You can also use the RSI as a divergence index. Divergence is a signal of a potential reversal because directional momentum does not confirm the movement in the exchange rate. For example, a bullish divergence occurs when the underlying exchange rate lower low and RSI forms a higher low. This works well when the RSI is below 30. When the exchange rate makes a higher high, but this is not confirmed by a higher high on the RSI, a divergence is formed. This works well when the RSI is printing a reading above 70.
The Fast Stochastic
The fast stochastic oscillator was created by George C. Lane. The Stochastic Oscillator is a momentum indicator. It follows the speed or the momentum of the price. Generally, momentum changes direction before price. The fast stochastic oscillator can be used to identify a future reversal. The oscillating nature of the fast stochastic makes it useful for identifying overbought and oversold levels.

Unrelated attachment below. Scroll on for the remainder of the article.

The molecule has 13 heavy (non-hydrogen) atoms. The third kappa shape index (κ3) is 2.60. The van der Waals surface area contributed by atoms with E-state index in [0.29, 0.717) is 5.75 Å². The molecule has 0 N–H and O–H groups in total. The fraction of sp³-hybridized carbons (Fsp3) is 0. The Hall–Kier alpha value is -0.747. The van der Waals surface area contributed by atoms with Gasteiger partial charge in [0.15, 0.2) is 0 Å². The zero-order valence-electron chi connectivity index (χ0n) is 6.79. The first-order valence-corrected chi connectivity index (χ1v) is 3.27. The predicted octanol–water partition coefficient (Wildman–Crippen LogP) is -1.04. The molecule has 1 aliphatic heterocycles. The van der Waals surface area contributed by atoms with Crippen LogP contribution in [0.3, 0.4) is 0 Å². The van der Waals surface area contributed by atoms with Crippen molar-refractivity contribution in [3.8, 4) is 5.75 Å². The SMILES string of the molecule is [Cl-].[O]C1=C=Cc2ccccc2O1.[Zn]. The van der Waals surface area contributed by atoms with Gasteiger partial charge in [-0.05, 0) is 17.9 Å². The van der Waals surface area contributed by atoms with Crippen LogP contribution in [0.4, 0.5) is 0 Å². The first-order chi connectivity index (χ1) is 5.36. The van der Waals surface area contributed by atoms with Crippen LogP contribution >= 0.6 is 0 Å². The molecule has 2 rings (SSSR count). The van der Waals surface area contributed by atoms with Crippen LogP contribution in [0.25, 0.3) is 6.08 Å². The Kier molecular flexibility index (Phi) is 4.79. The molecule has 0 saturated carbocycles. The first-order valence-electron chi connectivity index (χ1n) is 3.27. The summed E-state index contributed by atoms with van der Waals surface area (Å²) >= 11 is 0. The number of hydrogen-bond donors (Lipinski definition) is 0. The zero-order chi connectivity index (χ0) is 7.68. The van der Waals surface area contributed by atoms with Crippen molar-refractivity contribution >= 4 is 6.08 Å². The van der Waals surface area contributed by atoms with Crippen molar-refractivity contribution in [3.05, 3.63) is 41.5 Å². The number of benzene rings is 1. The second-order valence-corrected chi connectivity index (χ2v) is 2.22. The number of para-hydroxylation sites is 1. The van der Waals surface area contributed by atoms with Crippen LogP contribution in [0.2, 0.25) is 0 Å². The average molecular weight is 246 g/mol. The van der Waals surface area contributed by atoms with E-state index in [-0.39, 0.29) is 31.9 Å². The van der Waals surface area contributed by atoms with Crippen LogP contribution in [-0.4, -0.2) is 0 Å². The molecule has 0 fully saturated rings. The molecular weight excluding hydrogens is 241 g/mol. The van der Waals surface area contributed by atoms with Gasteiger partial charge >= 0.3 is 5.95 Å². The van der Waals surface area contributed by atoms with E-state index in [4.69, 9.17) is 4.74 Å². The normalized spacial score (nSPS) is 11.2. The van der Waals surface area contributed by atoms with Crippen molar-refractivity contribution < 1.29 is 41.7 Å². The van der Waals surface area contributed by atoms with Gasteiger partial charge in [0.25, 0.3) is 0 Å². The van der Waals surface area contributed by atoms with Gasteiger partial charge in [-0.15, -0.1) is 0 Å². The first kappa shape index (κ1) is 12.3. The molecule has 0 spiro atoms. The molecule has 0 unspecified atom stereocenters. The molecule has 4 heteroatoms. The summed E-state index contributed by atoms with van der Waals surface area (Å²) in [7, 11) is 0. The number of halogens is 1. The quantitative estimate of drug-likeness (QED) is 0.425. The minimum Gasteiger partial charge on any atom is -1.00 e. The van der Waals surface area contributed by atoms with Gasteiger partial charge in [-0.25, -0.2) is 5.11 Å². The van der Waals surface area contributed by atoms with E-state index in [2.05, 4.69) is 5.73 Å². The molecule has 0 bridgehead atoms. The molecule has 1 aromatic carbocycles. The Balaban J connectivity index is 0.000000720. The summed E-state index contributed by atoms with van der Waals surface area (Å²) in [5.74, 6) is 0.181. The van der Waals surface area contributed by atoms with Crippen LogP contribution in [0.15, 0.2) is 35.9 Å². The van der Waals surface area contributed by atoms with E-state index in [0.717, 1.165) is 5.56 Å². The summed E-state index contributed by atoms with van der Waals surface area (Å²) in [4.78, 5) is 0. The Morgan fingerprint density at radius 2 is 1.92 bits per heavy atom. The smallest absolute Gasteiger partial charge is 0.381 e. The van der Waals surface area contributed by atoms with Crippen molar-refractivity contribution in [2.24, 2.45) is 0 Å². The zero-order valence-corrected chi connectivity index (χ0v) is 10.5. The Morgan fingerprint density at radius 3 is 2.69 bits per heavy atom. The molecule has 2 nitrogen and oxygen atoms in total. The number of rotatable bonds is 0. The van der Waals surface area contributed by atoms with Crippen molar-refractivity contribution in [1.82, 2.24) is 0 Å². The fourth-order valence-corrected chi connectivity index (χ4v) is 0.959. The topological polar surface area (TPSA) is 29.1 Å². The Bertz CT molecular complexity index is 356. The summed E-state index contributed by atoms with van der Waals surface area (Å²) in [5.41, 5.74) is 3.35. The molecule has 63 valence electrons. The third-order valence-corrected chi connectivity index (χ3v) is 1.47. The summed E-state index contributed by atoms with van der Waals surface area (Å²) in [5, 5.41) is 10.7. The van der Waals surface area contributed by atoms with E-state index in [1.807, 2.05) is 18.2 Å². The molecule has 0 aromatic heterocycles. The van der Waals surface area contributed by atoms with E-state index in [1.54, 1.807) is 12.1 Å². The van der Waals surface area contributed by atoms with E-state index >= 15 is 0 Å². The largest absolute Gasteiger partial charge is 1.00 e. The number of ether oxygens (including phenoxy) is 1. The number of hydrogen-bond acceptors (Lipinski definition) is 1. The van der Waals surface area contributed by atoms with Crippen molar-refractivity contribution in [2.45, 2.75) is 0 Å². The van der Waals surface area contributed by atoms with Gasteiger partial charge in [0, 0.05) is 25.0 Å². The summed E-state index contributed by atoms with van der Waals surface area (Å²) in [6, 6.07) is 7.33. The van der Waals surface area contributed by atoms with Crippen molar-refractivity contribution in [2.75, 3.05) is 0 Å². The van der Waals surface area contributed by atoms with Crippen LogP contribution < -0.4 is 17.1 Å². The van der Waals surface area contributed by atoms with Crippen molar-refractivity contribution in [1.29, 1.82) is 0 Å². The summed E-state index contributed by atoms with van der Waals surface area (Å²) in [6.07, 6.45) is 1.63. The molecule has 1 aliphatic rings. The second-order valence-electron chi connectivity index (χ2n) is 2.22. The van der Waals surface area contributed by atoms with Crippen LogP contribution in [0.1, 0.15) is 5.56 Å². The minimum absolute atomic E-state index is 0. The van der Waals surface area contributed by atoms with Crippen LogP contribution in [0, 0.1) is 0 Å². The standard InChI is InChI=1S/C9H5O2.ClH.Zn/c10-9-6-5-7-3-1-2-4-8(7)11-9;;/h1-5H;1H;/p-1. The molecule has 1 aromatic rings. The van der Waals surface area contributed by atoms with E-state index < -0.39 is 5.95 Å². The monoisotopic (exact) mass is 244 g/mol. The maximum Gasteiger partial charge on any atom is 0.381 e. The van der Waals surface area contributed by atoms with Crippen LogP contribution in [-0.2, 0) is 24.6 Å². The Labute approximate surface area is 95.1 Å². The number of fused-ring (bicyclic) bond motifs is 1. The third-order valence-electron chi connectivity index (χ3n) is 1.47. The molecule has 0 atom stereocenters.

There are three versions of the Stochastic Oscillator. The Fast Stochastic Oscillator is based on George Lane’s original formulas.
The fast stochastic is a bound oscillator that that identifies overbought and oversold levels. The oscillator ranges from zero to 100. Readings on the fast stochastic above 80 are considered overbought while a reading below 20 is considered oversold. These levels can be adjusted to suit your needs and characteristics of the exchange rate or index.